The engine doesn't whine at cruise speeds and by the looks of bystanders it doesn't leave any larger of a noise footprint than a high performance small car. Most of the engine noise goes out the exhaust at cruise. Dipping ones head down under the dash while on the highway will reveal the zzzzzz sound of the engine.

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If you're going to store the bike in between long trips, clean it, oil it and remove/charge maint-free battery. I suspect the throttle grip would get stiff out of disuse. Follow the lube point diagram in your book if the bike is going to get frozen, wet, dusty, salty, hot to touch, muddy or stored often.
I would never store a Burgy in the sun but thats my own take on plastics.

A month or so ago an "older" guy was on the board asking about the neat and cool 650.
I played devils detailer and told him if he no longer had muscle mass to pick up a dropped 525+ lb AN650 then sit on a 400 instead.
 

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Discussion Starter #3
Thanks for the reply ajwood.

Sounds to me like a very noisy busy ride (my Shadow turns about half that many rpm). Don't like the idea of adjusting valves. I guess I'll stay with my Shadow.

Dodger
 

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Doger, my experience with shim and bucket valves is that they typically do not need attention with the frequency of tappets. Although the maual says check e'm at first oil change, the next is 15000. Don't really think that valves should be determining factor.
The B'man is smooth and quick at 65-70. You're tall, so you'll want to read the threads on the GIVI and the Clearview windshields.
 

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I have had my Burgman for over 6 months and have had everything from Ducati superbikes, to a Kawasaki ZX11', Harleys and Triumphs and the Burgman is probably as smooth as any on the Highway. It has a redline of about 8 grand so it is not really struggling at all at 70-80 MPH. Your Honda Ace probably redlines at aroung 5 or 6 I Imagine. Also the top speed on the Burgman is about 110 which is probably higher than the Ace also. I am about 6 feet and was very unhappy with the stock windscreen and switched to a Givi which was amazingly much quieter. Ride is very smooth with no buzz in the bars or floorboards. With the wheels and tires being small you have to look out for potholes more so but it's pretty smooth other than that. I'm taking an 800 mile trip on mine in May and think it will be as comfortable as any other bike I've ridden before on this yearly trip. The nicest thing is the storage. I won't have to bungee as much on with the big trunk and a back pack won't be making my neck and back sore anymore. I'm 53 and getting the aches and pains in the back from age and wear and tear so I think once I got over all the qualms of " It's a Scooter" I'm very satisfied with the Burgman. Valve adjustments are similar to other shim and bucket bikes I don't have my manual at the moment but I'm pretty sure it's at over 10,000 miles.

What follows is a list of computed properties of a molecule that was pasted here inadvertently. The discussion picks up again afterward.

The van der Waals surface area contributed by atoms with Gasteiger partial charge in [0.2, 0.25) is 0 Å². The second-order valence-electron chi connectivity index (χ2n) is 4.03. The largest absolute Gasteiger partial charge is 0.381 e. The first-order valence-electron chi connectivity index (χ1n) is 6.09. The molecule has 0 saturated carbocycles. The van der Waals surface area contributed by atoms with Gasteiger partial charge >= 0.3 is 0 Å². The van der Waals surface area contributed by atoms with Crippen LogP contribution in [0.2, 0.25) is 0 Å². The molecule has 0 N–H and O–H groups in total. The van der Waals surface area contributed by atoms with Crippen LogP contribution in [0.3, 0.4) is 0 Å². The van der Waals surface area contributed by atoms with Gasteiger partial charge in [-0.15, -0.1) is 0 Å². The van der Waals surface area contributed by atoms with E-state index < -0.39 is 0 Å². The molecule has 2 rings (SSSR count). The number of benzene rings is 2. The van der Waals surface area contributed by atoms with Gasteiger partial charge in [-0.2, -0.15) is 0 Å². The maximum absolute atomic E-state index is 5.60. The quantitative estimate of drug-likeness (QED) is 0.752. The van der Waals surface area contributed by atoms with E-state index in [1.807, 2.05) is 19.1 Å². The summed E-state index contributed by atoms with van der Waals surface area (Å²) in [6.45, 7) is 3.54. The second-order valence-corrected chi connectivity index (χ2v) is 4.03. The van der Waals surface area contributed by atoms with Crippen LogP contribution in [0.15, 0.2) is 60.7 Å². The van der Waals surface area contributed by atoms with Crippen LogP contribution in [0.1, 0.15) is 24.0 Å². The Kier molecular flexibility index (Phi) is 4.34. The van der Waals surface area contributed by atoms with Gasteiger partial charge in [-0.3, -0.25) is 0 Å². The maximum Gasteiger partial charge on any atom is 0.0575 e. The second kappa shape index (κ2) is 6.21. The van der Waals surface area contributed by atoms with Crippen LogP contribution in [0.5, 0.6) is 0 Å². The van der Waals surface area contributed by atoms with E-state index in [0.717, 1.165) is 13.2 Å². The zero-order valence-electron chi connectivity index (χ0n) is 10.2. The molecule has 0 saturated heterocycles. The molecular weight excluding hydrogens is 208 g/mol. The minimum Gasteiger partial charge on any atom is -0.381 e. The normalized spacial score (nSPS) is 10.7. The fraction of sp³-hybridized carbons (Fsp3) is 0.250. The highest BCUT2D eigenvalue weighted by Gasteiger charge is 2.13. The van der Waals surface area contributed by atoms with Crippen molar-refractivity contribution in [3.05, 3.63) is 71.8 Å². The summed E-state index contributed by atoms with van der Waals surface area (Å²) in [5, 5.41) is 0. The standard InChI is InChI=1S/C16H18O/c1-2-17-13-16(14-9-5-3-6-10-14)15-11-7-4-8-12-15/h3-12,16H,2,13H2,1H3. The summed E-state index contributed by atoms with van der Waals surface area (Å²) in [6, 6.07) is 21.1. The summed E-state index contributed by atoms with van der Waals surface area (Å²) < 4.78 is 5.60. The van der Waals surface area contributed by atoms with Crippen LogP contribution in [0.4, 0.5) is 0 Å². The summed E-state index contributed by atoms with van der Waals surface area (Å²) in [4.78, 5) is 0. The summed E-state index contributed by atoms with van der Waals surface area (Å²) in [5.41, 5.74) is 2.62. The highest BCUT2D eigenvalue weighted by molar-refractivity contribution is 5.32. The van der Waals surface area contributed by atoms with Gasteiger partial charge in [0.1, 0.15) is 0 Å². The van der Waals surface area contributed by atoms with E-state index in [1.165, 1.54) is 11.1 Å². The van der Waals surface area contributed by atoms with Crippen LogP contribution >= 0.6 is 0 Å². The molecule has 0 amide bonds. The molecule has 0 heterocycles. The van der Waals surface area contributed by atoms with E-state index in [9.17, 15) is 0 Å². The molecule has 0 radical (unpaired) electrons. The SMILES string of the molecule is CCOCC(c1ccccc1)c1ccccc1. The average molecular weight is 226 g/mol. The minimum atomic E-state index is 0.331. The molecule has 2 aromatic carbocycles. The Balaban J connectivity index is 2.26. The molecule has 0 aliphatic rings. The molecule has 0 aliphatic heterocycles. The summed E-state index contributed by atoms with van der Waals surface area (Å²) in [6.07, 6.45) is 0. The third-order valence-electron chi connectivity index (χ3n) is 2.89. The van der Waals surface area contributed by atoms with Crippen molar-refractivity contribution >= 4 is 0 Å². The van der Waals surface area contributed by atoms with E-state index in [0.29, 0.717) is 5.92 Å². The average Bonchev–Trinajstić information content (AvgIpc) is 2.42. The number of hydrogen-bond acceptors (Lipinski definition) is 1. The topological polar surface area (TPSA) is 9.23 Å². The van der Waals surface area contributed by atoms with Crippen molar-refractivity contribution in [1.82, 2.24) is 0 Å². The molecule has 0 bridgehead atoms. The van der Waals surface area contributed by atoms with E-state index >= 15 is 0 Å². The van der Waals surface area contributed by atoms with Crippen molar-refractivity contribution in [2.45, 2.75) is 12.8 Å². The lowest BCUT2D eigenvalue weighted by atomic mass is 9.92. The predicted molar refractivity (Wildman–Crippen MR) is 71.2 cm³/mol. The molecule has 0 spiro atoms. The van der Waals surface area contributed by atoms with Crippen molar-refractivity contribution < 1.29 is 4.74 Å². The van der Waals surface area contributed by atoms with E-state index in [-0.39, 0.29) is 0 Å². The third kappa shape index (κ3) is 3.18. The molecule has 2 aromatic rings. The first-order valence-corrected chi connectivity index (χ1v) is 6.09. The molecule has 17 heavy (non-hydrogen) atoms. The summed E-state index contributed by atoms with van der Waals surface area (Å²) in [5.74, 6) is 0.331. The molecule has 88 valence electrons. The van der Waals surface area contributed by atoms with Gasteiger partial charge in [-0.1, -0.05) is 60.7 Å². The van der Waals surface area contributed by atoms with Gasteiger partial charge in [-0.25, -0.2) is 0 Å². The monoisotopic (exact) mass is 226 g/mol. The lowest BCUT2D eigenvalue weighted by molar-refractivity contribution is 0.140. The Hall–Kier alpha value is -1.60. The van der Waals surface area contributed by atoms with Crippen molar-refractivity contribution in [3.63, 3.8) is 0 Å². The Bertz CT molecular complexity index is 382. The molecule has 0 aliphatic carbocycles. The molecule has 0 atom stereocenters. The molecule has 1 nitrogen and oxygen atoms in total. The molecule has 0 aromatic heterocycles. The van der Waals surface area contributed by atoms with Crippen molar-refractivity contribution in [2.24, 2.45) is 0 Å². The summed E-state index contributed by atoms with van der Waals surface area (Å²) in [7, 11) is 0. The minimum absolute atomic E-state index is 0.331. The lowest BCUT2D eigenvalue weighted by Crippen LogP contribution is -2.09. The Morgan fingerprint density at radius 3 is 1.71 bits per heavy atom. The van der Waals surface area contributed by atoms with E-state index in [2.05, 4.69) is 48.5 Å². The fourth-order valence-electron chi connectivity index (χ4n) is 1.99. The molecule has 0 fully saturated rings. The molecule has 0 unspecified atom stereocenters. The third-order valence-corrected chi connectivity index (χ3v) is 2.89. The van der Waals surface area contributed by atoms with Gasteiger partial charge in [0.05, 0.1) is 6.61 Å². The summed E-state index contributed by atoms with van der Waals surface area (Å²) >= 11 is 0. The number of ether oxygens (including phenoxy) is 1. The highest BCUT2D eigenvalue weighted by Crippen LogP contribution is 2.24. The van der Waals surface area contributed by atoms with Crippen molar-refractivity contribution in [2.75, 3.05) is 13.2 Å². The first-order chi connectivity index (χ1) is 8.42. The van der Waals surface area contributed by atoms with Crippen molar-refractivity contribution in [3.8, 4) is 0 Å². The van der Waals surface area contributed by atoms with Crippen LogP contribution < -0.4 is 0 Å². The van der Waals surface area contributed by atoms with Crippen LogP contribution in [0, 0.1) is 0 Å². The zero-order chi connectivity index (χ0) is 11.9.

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Good Question about the 650...

Hello Guy,

The reason I didn't go for the 650 was, amongst other reasons, the valve adjustments. Suzuki's description of the valve checking and adjustments is not a trivial task even though their condition should be checked every 15,000 miles. If by chance you do your own work and have to replace a shim, then you have to remove the camshaft (one of two or two if all the valves needs reshimming) and also have a collection of shims at hand. When I was at the Seattle show, I chatted with a Suzuki meachanic and he performed a full service on the 650 and said it is not an easy job. In fact, he went through the trouble of dropping the motor (slightly) out of the frame to make camshaft removal easier. Ok then...I bought the 400.

Timothy